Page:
Why the veena?

When Jayanthi was asked why she chose the veena? She replied saying ” Why not the veena?” Born in a family with  generations of musicians. Jayanthi was brought up in a musical world, waking up to the sounds of music, the family members talking about music and at the age of three, she said that  she did not choose to play the veena, but she ended up playing the veena. Photos of goddess Saraswathi playing the veena encouraged her to chosoe the instrument. The fact that she found the photo of Goddess Saraswathi playing the veena encouraged her to choose the veena. She feels that people do not choose the veena because it requires many more hours of  practice and dedication than the other instruments. She recalls her childhood days when she spent hours together practising . People who know her well say that she practices like a devil and plays like an angel.

Variations in her playing style

The key to success of a concert is the ability to maintain proportion and balance  while rendering her music to different audiences.  There is a three ‘E’ formula to music which is  Entertain, Educate and Elevate. The success of the concert is fruitful when the 3 elements are balanced based on the audience. She feels that a mix of the various speeds and styles of music will make the audience relish the music;  And the choice of songs depends on the location and the audience she is performing for .

Spending time other than Concerts

When Jayanthi  finds time away from her busy concert schedule, she composes songs. A recent work includes the title song  for a Kannada serial. She likes to read a lot of books, books based on history, which would be useful to her when she delivers lectures which elaborate on the vast culture and styles of music in India.

Significance of the veena

The four strings of the veena signify the 4 vedas-  Rig veda , Sama veda, Yajur veda & Atharva veda. The three strings on the side signify Itchchaa sakthi, Gnaana sakthi, & Kriyaa sakthi.

The veena is designed after the human body- the main playing part has 24 fixed frets which is symbolic to the 24 vertebrae  in the spinal cord. 24 is a magical number, the Gayathri manthra also has 24 aksharas. The playing of the veena stimulates the nerve ends of both the hands. Different gods are set to reside at different parts of the veena. Thus it is considered a very spiritual instrument.

About Mysterious Dualities

Mysterious Duality is her album which is a multi-dimensional reflection of the simple yet complex self, expressed through a single instrument. Jayanthi tells us that there are a number of personalities within a person. She quoted an example in which she says that there are different ways a person reacts- to his mother, friend, husband, son or a stranger, over the phone, describing them as different personalities enclosed in  one person. This inspired her to make this album where there are 8 veenas recorded one over the other. One veena plays the main melody, others play the rhythm, harmony, & upper octaves. The resonance of each of the many strings of the  different veenas comes together as a harmonious whole, representing the different personas and thoughts of an individual, and the mysterious dualities of a single existential entity.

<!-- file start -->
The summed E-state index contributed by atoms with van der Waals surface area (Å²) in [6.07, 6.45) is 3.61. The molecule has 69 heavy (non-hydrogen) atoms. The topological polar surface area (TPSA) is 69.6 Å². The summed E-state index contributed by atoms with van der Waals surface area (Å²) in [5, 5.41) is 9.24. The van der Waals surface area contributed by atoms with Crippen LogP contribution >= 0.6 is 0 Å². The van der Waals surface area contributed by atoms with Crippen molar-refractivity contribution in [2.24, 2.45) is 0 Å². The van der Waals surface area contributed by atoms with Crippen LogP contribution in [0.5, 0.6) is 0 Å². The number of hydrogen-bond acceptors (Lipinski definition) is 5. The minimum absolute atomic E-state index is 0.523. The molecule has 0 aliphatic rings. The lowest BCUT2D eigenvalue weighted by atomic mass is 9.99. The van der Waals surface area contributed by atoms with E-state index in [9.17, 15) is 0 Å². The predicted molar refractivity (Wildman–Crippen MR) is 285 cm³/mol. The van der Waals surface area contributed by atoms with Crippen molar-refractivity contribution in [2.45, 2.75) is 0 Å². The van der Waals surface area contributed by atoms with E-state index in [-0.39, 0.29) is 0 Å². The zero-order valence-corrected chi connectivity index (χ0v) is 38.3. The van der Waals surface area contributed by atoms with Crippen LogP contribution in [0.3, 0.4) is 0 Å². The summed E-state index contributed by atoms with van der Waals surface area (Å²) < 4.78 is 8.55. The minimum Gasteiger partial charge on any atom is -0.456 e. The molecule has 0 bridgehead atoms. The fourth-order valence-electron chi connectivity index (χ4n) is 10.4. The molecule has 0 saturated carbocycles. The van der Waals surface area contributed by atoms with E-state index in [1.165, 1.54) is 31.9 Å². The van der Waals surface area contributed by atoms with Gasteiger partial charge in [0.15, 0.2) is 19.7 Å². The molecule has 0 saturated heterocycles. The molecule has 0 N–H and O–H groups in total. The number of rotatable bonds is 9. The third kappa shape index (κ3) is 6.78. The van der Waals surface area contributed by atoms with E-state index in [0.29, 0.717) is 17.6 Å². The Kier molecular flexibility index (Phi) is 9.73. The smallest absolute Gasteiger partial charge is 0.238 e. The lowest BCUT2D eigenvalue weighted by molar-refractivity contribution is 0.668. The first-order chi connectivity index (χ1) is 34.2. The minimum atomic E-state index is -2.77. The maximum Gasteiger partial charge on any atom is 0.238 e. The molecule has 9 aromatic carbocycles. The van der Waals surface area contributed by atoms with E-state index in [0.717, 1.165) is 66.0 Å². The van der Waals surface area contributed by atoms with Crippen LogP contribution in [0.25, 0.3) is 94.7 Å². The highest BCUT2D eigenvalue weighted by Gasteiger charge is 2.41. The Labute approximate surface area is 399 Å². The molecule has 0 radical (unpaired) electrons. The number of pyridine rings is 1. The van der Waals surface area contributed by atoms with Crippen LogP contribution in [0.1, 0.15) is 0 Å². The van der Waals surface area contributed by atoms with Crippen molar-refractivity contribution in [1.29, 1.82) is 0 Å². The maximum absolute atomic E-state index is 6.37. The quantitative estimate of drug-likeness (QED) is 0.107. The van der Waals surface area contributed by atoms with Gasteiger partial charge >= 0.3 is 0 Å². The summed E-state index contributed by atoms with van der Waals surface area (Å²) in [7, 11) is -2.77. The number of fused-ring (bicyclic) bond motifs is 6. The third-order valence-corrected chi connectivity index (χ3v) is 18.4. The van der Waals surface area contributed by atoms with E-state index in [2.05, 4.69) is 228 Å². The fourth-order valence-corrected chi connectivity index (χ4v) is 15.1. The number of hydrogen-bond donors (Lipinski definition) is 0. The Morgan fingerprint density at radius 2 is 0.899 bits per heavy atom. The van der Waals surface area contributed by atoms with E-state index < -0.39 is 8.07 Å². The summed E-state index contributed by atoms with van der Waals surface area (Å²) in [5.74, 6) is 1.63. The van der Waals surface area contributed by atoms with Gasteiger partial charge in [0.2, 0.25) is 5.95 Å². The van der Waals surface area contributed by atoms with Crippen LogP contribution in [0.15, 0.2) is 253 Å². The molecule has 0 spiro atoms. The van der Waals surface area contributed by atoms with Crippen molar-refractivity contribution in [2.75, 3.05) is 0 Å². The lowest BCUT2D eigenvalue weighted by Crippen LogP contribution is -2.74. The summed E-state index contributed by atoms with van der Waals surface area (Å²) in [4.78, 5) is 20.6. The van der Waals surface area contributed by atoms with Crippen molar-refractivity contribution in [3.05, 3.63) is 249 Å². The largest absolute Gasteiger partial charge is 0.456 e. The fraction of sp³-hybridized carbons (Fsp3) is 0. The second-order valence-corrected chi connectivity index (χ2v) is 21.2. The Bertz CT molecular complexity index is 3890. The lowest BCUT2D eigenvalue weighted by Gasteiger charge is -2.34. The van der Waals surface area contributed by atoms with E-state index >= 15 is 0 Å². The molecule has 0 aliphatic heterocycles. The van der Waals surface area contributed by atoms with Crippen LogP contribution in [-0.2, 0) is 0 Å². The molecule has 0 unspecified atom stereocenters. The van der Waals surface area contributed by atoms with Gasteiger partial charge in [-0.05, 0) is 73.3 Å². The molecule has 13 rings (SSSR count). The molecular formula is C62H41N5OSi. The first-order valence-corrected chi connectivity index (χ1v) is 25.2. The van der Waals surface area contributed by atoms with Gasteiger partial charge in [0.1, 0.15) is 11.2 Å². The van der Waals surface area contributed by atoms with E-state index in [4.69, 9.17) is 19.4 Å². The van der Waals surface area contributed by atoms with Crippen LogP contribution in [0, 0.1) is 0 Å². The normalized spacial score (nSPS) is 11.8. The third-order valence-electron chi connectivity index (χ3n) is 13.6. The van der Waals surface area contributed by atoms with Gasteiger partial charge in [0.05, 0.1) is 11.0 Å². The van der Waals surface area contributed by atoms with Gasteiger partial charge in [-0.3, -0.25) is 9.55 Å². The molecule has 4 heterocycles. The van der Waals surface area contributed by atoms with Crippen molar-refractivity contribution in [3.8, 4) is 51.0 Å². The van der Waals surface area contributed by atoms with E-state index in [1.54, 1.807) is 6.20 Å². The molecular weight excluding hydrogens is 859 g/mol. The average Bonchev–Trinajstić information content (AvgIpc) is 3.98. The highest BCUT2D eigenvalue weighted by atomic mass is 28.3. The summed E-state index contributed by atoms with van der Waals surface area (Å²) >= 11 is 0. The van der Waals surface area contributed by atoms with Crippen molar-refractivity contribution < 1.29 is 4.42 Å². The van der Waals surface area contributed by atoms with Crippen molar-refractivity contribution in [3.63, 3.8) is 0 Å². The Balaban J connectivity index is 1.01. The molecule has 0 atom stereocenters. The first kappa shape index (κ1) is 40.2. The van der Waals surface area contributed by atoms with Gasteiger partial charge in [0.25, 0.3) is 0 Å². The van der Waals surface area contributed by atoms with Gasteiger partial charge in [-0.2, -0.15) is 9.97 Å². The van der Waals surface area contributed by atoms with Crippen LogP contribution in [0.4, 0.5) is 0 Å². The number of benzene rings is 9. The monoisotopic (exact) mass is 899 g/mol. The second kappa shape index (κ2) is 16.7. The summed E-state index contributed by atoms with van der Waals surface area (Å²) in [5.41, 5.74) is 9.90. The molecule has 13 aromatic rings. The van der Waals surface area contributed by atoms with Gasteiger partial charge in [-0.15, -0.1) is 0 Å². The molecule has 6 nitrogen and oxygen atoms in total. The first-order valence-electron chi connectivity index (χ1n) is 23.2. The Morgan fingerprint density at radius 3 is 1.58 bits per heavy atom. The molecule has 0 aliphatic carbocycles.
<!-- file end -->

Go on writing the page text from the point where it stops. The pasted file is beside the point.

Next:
Developing interest in veena

Jayanthi appreciates that the instrumental musicians from India are popular and well recognized all around the world with a great impact and reach across audiences. She concluded with the importance of musical instruments by specifying that when a we play a musical instrument- it is a psychosomatic motor activity implying that the right arm does the motor activity, the left hand involves creativity, the brain does the thinking about the Raagam, Thaalam, Sandadhis, Ghamakams, sequence of the Pallavi and the Anu Pallavi. There is a constant thought process happening in the mind and this increases the bandwidth of the brain and children who learn a musical instrument have a tendency to do much better in their academics compared to the others. According to her  Music has remained in our culture for the past 2000 years and will remain for many more generations to come.

At Sarangi, the Kanjivaram Sari Store, we are proud to have been part of this wonderful event and hope to be able to share with all of you details of many such events in the future.

1 2 3 Next »